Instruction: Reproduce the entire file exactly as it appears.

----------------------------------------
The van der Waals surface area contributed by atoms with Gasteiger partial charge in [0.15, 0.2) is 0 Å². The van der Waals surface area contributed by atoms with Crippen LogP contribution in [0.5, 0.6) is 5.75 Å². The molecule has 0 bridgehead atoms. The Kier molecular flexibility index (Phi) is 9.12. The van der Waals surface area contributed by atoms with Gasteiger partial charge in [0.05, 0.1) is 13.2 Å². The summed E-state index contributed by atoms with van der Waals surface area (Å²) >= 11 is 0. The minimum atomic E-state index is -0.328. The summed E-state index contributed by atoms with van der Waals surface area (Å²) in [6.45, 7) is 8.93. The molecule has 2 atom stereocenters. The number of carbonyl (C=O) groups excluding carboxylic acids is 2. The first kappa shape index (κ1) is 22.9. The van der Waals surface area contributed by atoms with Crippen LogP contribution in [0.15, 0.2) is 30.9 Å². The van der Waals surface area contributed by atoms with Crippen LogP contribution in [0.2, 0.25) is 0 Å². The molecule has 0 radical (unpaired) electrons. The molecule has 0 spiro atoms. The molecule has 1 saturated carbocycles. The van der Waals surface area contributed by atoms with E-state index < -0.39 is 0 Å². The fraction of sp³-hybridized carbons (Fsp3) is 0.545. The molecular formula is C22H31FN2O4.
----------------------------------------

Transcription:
The van der Waals surface area contributed by atoms with Gasteiger partial charge in [0.15, 0.2) is 0 Å². The van der Waals surface area contributed by atoms with Crippen LogP contribution in [0.5, 0.6) is 5.75 Å². The molecule has 0 bridgehead atoms. The Kier molecular flexibility index (Phi) is 9.12. The van der Waals surface area contributed by atoms with Gasteiger partial charge in [0.05, 0.1) is 13.2 Å². The summed E-state index contributed by atoms with van der Waals surface area (Å²) >= 11 is 0. The minimum atomic E-state index is -0.328. The summed E-state index contributed by atoms with van der Waals surface area (Å²) in [6.45, 7) is 8.93. The molecule has 2 atom stereocenters. The number of carbonyl (C=O) groups excluding carboxylic acids is 2. The first kappa shape index (κ1) is 22.9. The van der Waals surface area contributed by atoms with Crippen LogP contribution in [0.15, 0.2) is 30.9 Å². The van der Waals surface area contributed by atoms with Crippen LogP contribution in [0.2, 0.25) is 0 Å². The molecule has 0 radical (unpaired) electrons. The molecule has 0 spiro atoms. The molecule has 1 saturated carbocycles. The van der Waals surface area contributed by atoms with E-state index < -0.39 is 0 Å². The fraction of sp³-hybridized carbons (Fsp3) is 0.545. The molecular formula is C22H31FN2O4.